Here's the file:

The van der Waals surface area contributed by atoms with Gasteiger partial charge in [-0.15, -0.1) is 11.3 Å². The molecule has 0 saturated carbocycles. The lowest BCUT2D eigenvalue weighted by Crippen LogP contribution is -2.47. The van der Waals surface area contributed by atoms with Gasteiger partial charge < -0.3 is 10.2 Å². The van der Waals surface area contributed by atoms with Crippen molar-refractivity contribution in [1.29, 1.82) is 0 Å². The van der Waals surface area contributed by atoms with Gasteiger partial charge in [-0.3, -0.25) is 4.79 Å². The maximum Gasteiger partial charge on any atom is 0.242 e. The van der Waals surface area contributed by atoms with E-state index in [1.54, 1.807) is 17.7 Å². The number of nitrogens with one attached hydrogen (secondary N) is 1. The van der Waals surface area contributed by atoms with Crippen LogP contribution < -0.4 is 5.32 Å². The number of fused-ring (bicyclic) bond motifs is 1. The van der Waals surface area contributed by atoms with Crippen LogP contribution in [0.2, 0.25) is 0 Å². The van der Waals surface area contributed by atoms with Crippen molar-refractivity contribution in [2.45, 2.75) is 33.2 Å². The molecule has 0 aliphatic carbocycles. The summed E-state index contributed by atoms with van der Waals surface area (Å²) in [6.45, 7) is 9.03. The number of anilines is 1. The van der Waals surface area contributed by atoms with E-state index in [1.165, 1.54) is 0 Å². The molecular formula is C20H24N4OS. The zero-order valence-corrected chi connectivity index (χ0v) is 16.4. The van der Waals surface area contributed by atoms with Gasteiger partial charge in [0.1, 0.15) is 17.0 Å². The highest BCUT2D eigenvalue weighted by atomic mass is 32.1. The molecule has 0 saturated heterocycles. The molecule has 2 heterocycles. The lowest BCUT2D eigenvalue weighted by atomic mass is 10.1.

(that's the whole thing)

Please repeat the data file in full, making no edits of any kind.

The van der Waals surface area contributed by atoms with Gasteiger partial charge in [-0.15, -0.1) is 11.3 Å². The molecule has 0 saturated carbocycles. The lowest BCUT2D eigenvalue weighted by Crippen LogP contribution is -2.47. The van der Waals surface area contributed by atoms with Gasteiger partial charge < -0.3 is 10.2 Å². The van der Waals surface area contributed by atoms with Crippen molar-refractivity contribution in [1.29, 1.82) is 0 Å². The van der Waals surface area contributed by atoms with Gasteiger partial charge in [-0.3, -0.25) is 4.79 Å². The maximum Gasteiger partial charge on any atom is 0.242 e. The van der Waals surface area contributed by atoms with E-state index in [1.54, 1.807) is 17.7 Å². The number of nitrogens with one attached hydrogen (secondary N) is 1. The van der Waals surface area contributed by atoms with Crippen LogP contribution < -0.4 is 5.32 Å². The number of fused-ring (bicyclic) bond motifs is 1. The van der Waals surface area contributed by atoms with Crippen LogP contribution in [0.2, 0.25) is 0 Å². The van der Waals surface area contributed by atoms with Crippen molar-refractivity contribution in [2.45, 2.75) is 33.2 Å². The molecule has 0 aliphatic carbocycles. The summed E-state index contributed by atoms with van der Waals surface area (Å²) in [6.45, 7) is 9.03. The number of anilines is 1. The van der Waals surface area contributed by atoms with E-state index in [1.165, 1.54) is 0 Å². The molecular formula is C20H24N4OS. The zero-order valence-corrected chi connectivity index (χ0v) is 16.4. The van der Waals surface area contributed by atoms with Gasteiger partial charge in [0.1, 0.15) is 17.0 Å². The highest BCUT2D eigenvalue weighted by atomic mass is 32.1. The molecule has 0 saturated heterocycles. The molecule has 2 heterocycles. The lowest BCUT2D eigenvalue weighted by atomic mass is 10.1.